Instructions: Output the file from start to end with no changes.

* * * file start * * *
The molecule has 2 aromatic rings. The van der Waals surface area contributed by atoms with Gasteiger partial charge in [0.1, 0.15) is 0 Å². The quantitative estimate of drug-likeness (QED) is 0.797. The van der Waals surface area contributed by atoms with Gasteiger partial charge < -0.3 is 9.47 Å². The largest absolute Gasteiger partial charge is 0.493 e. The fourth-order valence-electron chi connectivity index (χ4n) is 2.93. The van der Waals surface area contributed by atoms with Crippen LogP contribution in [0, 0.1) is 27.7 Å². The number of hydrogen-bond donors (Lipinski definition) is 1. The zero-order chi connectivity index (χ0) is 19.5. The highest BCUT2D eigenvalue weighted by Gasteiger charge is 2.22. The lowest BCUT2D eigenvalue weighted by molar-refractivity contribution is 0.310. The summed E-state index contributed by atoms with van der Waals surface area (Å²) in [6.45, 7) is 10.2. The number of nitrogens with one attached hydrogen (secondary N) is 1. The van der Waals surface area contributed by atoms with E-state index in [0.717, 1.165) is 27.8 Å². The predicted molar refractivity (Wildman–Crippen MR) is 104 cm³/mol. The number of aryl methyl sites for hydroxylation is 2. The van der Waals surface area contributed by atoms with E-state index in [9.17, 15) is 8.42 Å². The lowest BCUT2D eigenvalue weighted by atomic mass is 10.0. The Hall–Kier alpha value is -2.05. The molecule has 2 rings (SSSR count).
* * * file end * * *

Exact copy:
The molecule has 2 aromatic rings. The van der Waals surface area contributed by atoms with Gasteiger partial charge in [0.1, 0.15) is 0 Å². The quantitative estimate of drug-likeness (QED) is 0.797. The van der Waals surface area contributed by atoms with Gasteiger partial charge < -0.3 is 9.47 Å². The largest absolute Gasteiger partial charge is 0.493 e. The fourth-order valence-electron chi connectivity index (χ4n) is 2.93. The van der Waals surface area contributed by atoms with Crippen LogP contribution in [0, 0.1) is 27.7 Å². The number of hydrogen-bond donors (Lipinski definition) is 1. The zero-order chi connectivity index (χ0) is 19.5. The highest BCUT2D eigenvalue weighted by Gasteiger charge is 2.22. The lowest BCUT2D eigenvalue weighted by molar-refractivity contribution is 0.310. The summed E-state index contributed by atoms with van der Waals surface area (Å²) in [6.45, 7) is 10.2. The number of nitrogens with one attached hydrogen (secondary N) is 1. The van der Waals surface area contributed by atoms with E-state index in [0.717, 1.165) is 27.8 Å². The predicted molar refractivity (Wildman–Crippen MR) is 104 cm³/mol. The number of aryl methyl sites for hydroxylation is 2. The van der Waals surface area contributed by atoms with E-state index in [9.17, 15) is 8.42 Å². The lowest BCUT2D eigenvalue weighted by atomic mass is 10.0. The Hall–Kier alpha value is -2.05. The molecule has 2 rings (SSSR count).